A long-awaited report into music creators' earnings estimates they receive a fifth of a penny per stream, but avoids wading into the debate about whether that's fair.
Fewer than 800 music creators are estimated to have earned a living from streaming revenues last year.
In October 2020, 1723 musicians, composers and songwriters - about 0.4% of UK music creators - achieved one million streams, the monthly threshold for financial success.
A groundbreaking study by the Intellectual Property Office into revenues from music streaming since 2014 found it has fast become the biggest source earner for recording rightsholders, but that musicians recieve about a third of what the collecting agencies do.
- Legislate fair payment from music streaming, inquiry says
- Why most artists won't make a living from streaming
Earnings from broadcast, performance and licensing rights have also increased - but not enough to compensate for a £300m drop on recorded music revenues from the pre-digital era.
Artists and producers earned £205m from streaming, downloads and physical sales in 2019 - the same amount as in 2000 but a 41% decline when adjusted for inflation.
Whilst very few musicians make their money from streaming alone, it was a crucial source of income for two thirds of creators' surveyed and key to developing an audience for 87% of respondents.
The IPO's report does not outline what level of income it considers 'a living', but analysis suggests it's about £2,000 per month.
These findings were released just after the Government asked for an investigation into major music labels' market dominance.
That alone is unlikely to shift the needle on musicians' earnings: how much money they receive depends on their contracts and, as last year's inquiry on the matter heard, many are afraid to renegotiate.
Unless a new distribution model is implemented, they will continue to earn an average of a fifth of a penny per stream.
Julian Knight, Chair of the DCMS Committee which conducted the inquiry, said the new report highlights some "shockingly low levels of income" among musicians.
"This research provides further evidence that urgent action is needed to address unfairness in how the talent behind the music is rewarded."
The IPO says that "confusion and misunderstanding" are rife in debates over incomes from streaming.
Just under half of streaming revenue goes to recording rightsholders who then distribute it to artists, who usually receive royalties of 20%.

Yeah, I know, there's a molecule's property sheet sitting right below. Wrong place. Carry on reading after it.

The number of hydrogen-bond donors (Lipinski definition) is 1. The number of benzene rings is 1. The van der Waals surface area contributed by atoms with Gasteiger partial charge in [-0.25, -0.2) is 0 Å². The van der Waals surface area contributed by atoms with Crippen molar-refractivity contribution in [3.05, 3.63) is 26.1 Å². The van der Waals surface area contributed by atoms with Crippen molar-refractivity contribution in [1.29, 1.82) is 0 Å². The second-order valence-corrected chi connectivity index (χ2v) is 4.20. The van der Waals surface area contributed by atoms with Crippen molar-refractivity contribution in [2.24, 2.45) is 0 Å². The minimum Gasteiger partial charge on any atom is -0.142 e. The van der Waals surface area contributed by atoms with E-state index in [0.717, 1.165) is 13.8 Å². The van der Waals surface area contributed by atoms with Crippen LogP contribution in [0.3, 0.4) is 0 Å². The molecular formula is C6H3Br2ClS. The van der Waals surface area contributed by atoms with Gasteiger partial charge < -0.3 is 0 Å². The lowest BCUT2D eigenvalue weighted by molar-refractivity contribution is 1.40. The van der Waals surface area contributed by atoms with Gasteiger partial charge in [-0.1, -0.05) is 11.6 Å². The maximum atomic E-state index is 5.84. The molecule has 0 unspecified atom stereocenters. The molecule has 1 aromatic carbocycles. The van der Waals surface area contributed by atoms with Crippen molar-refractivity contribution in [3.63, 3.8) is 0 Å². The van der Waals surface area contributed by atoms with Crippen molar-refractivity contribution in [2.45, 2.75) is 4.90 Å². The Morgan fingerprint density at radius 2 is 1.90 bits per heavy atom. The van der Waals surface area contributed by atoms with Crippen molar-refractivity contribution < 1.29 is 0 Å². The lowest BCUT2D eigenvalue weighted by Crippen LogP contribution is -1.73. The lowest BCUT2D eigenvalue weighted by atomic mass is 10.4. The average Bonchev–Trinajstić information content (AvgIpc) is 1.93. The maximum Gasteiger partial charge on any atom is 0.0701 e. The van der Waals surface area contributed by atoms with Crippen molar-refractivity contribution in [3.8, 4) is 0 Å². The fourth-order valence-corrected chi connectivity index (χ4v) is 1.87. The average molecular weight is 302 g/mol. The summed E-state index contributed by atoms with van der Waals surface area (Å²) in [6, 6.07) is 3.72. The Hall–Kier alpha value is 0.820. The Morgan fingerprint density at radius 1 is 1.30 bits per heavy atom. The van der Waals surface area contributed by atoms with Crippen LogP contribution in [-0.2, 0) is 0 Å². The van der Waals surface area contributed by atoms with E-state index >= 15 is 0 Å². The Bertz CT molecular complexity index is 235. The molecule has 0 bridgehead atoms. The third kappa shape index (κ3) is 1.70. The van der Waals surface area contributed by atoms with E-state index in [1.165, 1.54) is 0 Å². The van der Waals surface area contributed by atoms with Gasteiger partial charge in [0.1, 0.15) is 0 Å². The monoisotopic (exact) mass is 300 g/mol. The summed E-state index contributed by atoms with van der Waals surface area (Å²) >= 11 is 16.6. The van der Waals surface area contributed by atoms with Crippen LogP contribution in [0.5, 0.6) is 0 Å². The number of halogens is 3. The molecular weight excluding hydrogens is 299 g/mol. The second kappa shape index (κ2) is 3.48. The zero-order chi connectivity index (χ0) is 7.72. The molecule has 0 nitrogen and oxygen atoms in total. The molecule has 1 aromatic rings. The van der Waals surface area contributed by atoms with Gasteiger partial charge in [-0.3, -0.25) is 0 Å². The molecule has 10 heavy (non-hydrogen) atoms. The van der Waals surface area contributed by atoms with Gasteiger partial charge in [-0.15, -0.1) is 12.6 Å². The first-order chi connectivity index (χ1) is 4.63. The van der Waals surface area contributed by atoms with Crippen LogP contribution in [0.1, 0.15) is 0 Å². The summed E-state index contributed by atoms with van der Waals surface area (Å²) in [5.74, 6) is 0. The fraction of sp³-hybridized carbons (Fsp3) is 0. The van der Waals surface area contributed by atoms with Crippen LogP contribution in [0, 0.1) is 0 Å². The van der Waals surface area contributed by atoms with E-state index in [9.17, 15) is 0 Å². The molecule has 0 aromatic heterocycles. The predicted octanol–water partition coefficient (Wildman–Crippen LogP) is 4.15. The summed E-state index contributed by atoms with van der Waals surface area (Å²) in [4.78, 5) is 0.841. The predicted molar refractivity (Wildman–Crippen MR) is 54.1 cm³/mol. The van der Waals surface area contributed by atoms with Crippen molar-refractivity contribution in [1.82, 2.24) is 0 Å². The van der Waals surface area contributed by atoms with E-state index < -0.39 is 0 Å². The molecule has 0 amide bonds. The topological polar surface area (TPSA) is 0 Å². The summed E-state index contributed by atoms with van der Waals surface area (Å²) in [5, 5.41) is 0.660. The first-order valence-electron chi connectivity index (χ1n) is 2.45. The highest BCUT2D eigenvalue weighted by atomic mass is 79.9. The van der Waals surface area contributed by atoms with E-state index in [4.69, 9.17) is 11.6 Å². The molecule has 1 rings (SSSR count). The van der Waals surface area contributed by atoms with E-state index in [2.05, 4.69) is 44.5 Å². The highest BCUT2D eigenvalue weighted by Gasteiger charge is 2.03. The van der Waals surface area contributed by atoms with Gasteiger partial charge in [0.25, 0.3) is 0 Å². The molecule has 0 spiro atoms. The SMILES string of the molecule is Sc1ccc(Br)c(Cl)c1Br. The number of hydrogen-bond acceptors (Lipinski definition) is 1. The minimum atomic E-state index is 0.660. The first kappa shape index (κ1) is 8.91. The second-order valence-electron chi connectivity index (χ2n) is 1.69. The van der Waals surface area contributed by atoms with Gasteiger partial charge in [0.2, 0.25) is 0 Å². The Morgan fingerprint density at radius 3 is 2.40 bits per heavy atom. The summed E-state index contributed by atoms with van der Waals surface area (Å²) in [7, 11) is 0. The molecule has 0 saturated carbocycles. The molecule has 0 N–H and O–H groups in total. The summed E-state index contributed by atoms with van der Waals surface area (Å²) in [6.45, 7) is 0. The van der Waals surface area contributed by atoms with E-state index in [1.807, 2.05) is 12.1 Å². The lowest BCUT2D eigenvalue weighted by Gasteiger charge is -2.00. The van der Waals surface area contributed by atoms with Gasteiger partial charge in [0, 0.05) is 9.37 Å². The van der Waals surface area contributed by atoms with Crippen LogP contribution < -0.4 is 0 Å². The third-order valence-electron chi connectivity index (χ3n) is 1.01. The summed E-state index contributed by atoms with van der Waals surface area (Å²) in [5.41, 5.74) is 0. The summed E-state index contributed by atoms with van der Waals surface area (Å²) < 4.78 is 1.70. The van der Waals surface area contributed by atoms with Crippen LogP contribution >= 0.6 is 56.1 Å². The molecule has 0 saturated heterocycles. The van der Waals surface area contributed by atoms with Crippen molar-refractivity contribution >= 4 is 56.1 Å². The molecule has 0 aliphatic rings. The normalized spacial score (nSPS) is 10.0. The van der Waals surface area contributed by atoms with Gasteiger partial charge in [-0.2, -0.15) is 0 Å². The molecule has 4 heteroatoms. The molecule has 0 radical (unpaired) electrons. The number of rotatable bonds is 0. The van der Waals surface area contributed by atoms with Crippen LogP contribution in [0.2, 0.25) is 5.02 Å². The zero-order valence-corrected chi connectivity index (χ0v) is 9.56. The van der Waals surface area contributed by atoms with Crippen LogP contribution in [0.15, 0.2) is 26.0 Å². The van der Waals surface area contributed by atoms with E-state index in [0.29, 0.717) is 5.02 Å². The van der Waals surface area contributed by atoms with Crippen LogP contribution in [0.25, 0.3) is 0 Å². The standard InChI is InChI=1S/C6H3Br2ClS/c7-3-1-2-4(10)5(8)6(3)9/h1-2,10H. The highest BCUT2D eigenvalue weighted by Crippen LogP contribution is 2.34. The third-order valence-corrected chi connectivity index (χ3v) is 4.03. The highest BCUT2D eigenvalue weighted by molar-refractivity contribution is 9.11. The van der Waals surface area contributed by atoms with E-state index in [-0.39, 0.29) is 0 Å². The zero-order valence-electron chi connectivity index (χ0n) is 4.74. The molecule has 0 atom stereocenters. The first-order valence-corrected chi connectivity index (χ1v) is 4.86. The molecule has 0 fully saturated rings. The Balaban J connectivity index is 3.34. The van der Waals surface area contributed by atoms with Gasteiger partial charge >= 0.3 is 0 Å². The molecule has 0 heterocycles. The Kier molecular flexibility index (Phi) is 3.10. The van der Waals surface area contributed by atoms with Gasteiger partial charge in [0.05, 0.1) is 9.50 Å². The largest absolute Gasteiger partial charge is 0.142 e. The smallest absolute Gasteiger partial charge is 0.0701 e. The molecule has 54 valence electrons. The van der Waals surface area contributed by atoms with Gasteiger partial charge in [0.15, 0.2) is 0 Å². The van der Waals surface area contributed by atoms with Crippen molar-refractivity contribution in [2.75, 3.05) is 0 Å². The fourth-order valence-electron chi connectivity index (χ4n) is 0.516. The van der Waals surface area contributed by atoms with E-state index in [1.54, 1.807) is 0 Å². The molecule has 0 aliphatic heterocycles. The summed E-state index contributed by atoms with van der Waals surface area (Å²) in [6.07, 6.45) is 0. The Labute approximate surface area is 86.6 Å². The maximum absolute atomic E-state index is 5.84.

Campaigners believe musicians' share should be greater given the increase in rightsholders' earnings from streaming.
"Many music creators believe that the rise of on-demand music streaming has caused their situation to worsen, not improve," the IPO notes.
It's a "considerable controversy" the office veers away from: it gives no opinion on the fairness of current arrangements, nor does it suggest solutions.
"There is no evidence that there was ever a time when recorded music was the basis of substantial income for large numbers of musicians," its report says.
"Music is an attractive pursuit for many people, and it is difficult to imagine a situation in which everyone who wanted to make a living from music would be able to do so."
A smaller share
More music creators are making money from streaming - but that means a smaller share of the profits.
The IPO says "more and more rights holders and music creators are now competing" for a growing but diminished pool of revenue.
Musicians also appear to be spending more of their time, energy and money on marketing and promotion.
Labels say their investment in artists and repertoire (A&R) and the economic risk of signing new artists justifies their greater share of profits. Indeed, they have shown some increased spending on A&R in recent years while marketing costs fluctuate year on year.
However, "there is less evidence that either of these costs have increased markedly since the pre-digital era," the IPO's report states.
Their lower investment in physical distribution has not been matched by new costs for digital distribution, it adds.